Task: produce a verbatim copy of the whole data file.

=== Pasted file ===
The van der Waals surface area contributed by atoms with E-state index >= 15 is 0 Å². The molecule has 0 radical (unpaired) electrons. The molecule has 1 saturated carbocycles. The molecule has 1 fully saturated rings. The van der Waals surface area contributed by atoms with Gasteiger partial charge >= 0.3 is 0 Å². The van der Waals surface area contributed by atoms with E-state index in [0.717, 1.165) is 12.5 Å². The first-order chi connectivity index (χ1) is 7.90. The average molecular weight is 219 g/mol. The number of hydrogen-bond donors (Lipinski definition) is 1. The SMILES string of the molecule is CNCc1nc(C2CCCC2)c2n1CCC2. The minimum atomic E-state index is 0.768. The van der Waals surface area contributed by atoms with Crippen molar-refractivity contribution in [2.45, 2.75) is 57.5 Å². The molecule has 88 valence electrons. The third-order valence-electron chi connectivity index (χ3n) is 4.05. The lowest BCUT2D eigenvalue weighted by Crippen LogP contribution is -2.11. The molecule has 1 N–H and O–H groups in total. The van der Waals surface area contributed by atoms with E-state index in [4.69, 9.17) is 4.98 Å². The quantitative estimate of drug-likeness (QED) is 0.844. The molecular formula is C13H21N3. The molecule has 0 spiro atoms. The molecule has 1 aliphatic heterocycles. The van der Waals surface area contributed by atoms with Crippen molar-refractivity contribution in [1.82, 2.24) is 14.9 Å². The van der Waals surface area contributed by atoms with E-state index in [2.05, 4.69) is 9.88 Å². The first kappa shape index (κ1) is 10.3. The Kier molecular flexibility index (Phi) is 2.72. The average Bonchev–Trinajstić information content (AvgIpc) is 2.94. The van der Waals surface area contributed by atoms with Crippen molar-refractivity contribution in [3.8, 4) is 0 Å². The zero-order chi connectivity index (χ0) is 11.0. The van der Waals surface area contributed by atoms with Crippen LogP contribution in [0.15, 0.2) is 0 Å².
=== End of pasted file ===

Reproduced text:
The van der Waals surface area contributed by atoms with E-state index >= 15 is 0 Å². The molecule has 0 radical (unpaired) electrons. The molecule has 1 saturated carbocycles. The molecule has 1 fully saturated rings. The van der Waals surface area contributed by atoms with Gasteiger partial charge >= 0.3 is 0 Å². The van der Waals surface area contributed by atoms with E-state index in [0.717, 1.165) is 12.5 Å². The first-order chi connectivity index (χ1) is 7.90. The average molecular weight is 219 g/mol. The number of hydrogen-bond donors (Lipinski definition) is 1. The SMILES string of the molecule is CNCc1nc(C2CCCC2)c2n1CCC2. The minimum atomic E-state index is 0.768. The van der Waals surface area contributed by atoms with Crippen molar-refractivity contribution in [2.45, 2.75) is 57.5 Å². The molecule has 88 valence electrons. The third-order valence-electron chi connectivity index (χ3n) is 4.05. The lowest BCUT2D eigenvalue weighted by Crippen LogP contribution is -2.11. The molecule has 1 N–H and O–H groups in total. The van der Waals surface area contributed by atoms with E-state index in [4.69, 9.17) is 4.98 Å². The quantitative estimate of drug-likeness (QED) is 0.844. The molecular formula is C13H21N3. The molecule has 0 spiro atoms. The molecule has 1 aliphatic heterocycles. The van der Waals surface area contributed by atoms with Crippen molar-refractivity contribution in [1.82, 2.24) is 14.9 Å². The van der Waals surface area contributed by atoms with E-state index in [2.05, 4.69) is 9.88 Å². The first kappa shape index (κ1) is 10.3. The Kier molecular flexibility index (Phi) is 2.72. The average Bonchev–Trinajstić information content (AvgIpc) is 2.94. The van der Waals surface area contributed by atoms with Crippen molar-refractivity contribution in [3.8, 4) is 0 Å². The zero-order chi connectivity index (χ0) is 11.0. The van der Waals surface area contributed by atoms with Crippen LogP contribution in [0.15, 0.2) is 0 Å².